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The iPad can be used in either portrait or landscape orientations. Different iPad interactions have different natural orientations: if the interaction involves video or (usually) images, then the natural orientation is landscape, because you want to fill up most of your field of vision. (So TVs are wider than they are tall.) But if it involves text, then the natural landscape is portrait, because that lets you focus on as much text as possible without requiring your eyes to scroll horizontally too much. (So books are taller than they are wide; and particularly wide text formats, like magazines and (especially) newspapers, frequently use multiple columns.)

That means that you might want to switch orientations depending on what you’re doing; Apple had the device switch orientations if you turned it on the side, but the initial iPad models also included a rotation lock switch for people who wanted a fixed orientation. As somebody who is interacting with text on my iPad the vast majority of times that I use it, I leave the rotation lock switch on (unless I’m watching a video): having the device switch to the wrong orientation when you hold it close to horizontal is REALLY FREAKING ANNOYING. Every once in a while, I try it with rotation unlocked; I usually last for about two days before giving up and going back.

Apple, however, decided that the switch wasn’t pulling its weight, so they got rid of it in recent iPad models. (There was also one period when they decided the rotation switch should act like a mute switch; that was just weird.) I assume this was at about the same time they added a control center with relatively easy access; and I agree, using the control center to turn off rotation lock isn’t horrible. But it’s more work than flipping a switch; also, I’m usually doing this when I start watching a movie, and that’s exactly when I don’t want something extraneous appearing on the screen. (Which Apple apparently doesn’t care about too much, as evidenced by the positioning and opacity of the iOS 7+ volume indicator.)

Nothing I can’t live with, but honestly: I think that, if the new iPad Pro models had added a rotation lock switch, that would have pushed me over the fence to buy one, I care about the rotation lock switch at least as much as most of the new features that they did in fact introduce.


More recently, Apple’s been improving its multitasking support for the iPad; and many multitasking features only work in landscape mode. And, with the iPad Pro models, they added a new keyboard connector; it’s on the long side of the device, which means that it only works with keyboards in landscape mode.

I can see why Apple made these choices: if you want to run two apps side-by-side, then you need horizontal room, and I can imagine people using the iPad for more serious work do need to do that. When I look at iPad-in-a-horizontal-case configurations, though, it just looks to me like a laptop; I’ve got a laptop, though, and that similarity just pulls me towards using a laptop. Whereas the iPad when held in my hand still feels different and magical to me: it’s a piece of paper that can turn into anything.

Which is fine, I guess? I still get lots of use out of my iPad as-is; and I imagine that, if I took up drawing, it would feel pretty magical doing that, too. So why worry about the fact that, when I’m typing, I’m drawn to a more traditional computer? And maybe that’s the answer.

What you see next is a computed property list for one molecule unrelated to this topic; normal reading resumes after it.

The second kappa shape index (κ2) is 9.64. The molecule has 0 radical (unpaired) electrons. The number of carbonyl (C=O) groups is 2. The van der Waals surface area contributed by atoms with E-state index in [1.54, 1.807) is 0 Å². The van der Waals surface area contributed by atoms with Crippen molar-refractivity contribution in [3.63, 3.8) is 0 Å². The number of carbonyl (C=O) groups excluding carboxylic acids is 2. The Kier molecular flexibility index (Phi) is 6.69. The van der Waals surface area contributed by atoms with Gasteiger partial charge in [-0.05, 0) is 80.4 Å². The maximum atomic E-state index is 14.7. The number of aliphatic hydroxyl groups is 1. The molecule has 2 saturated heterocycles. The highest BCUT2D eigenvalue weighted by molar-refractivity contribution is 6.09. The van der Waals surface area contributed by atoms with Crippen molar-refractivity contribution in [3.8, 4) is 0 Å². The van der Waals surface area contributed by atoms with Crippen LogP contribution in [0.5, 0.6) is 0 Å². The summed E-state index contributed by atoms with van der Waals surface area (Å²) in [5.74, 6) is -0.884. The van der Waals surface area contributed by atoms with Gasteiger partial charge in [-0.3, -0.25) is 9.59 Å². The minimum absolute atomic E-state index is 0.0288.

But I’ve switched to a simpler text editor when writing blog posts; and that is a situation where the “magic sheet of paper” analogy feels to me like it would work well. And it’s a situation where I want to work in portrait mode: I want to see more rows of text in a narrower column rather than few rows of text in a wider column. (I don’t need side-by-side multitasking there, either; I occasionally switch to Safari to find a link, but I wouldn’t need Safari visible at the same time as a text editor.) I can even imagine that it would be useful to take the iPad off of the keyboard and hold it in my hand when editing, to have a physical shift that models the desired conceptual shift.

When writing blog posts, I am usually sitting in a chair, with the laptop on my lap; that could be an issue, in the past iPad keyboards that I’ve used haven’t really felt stable in that configuration. Maybe keyboard technology has improved since the last time I looked; but maybe that’s another sign that I should just stick with a laptop.


Or maybe I’m looking for a solution to something that’s not a problem: laptops work great for me for writing, iPads work great for me for reading. I just hope that Apple doesn’t keep on going farther in a direction that emphasizes landscape over portrait: Apple Maps has one design decision in particular that makes very little sense in portrait mode, which makes me worry that they just don’t care about portrait mode iPads these days, especially iPads that are locked in portrait mode instead of flipping orientation as you rotate them.

Then again, people like to worry about Apple not caring about this or that any more; most of those worries end up not happening, and most of the time, when they do come to pass, the outcome turns out to be better anyways. So I shouldn’t spend too much time worrying about it…

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